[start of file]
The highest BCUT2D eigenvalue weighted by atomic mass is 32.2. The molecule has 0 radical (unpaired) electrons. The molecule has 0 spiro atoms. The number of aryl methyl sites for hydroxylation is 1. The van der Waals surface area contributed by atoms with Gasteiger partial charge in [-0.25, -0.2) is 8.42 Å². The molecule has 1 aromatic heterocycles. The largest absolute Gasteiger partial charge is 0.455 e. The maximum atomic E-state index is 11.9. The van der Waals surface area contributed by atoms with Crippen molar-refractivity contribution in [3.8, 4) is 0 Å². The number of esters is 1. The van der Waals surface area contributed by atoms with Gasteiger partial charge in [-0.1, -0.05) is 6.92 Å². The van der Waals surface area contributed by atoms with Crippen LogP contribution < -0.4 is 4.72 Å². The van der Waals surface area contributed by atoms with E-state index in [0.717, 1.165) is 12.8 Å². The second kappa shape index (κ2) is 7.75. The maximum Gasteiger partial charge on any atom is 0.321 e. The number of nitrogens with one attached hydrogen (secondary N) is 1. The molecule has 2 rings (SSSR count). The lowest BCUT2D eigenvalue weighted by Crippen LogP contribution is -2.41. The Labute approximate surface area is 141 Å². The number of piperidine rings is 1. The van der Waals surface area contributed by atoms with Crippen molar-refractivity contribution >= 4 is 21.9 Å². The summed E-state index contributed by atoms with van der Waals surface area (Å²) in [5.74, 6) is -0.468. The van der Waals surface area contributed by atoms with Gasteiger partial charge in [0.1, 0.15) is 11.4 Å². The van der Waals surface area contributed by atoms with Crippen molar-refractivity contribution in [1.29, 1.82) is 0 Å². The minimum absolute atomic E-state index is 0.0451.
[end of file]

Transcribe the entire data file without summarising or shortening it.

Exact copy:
The highest BCUT2D eigenvalue weighted by atomic mass is 32.2. The molecule has 0 radical (unpaired) electrons. The molecule has 0 spiro atoms. The number of aryl methyl sites for hydroxylation is 1. The van der Waals surface area contributed by atoms with Gasteiger partial charge in [-0.25, -0.2) is 8.42 Å². The molecule has 1 aromatic heterocycles. The largest absolute Gasteiger partial charge is 0.455 e. The maximum atomic E-state index is 11.9. The van der Waals surface area contributed by atoms with Crippen molar-refractivity contribution in [3.8, 4) is 0 Å². The number of esters is 1. The van der Waals surface area contributed by atoms with Gasteiger partial charge in [-0.1, -0.05) is 6.92 Å². The van der Waals surface area contributed by atoms with Crippen LogP contribution < -0.4 is 4.72 Å². The van der Waals surface area contributed by atoms with E-state index in [0.717, 1.165) is 12.8 Å². The second kappa shape index (κ2) is 7.75. The maximum Gasteiger partial charge on any atom is 0.321 e. The number of nitrogens with one attached hydrogen (secondary N) is 1. The molecule has 2 rings (SSSR count). The lowest BCUT2D eigenvalue weighted by Crippen LogP contribution is -2.41. The Labute approximate surface area is 141 Å². The number of piperidine rings is 1. The van der Waals surface area contributed by atoms with Crippen molar-refractivity contribution >= 4 is 21.9 Å². The summed E-state index contributed by atoms with van der Waals surface area (Å²) in [5.74, 6) is -0.468. The van der Waals surface area contributed by atoms with Gasteiger partial charge in [0.1, 0.15) is 11.4 Å². The van der Waals surface area contributed by atoms with Crippen molar-refractivity contribution in [1.29, 1.82) is 0 Å². The minimum absolute atomic E-state index is 0.0451.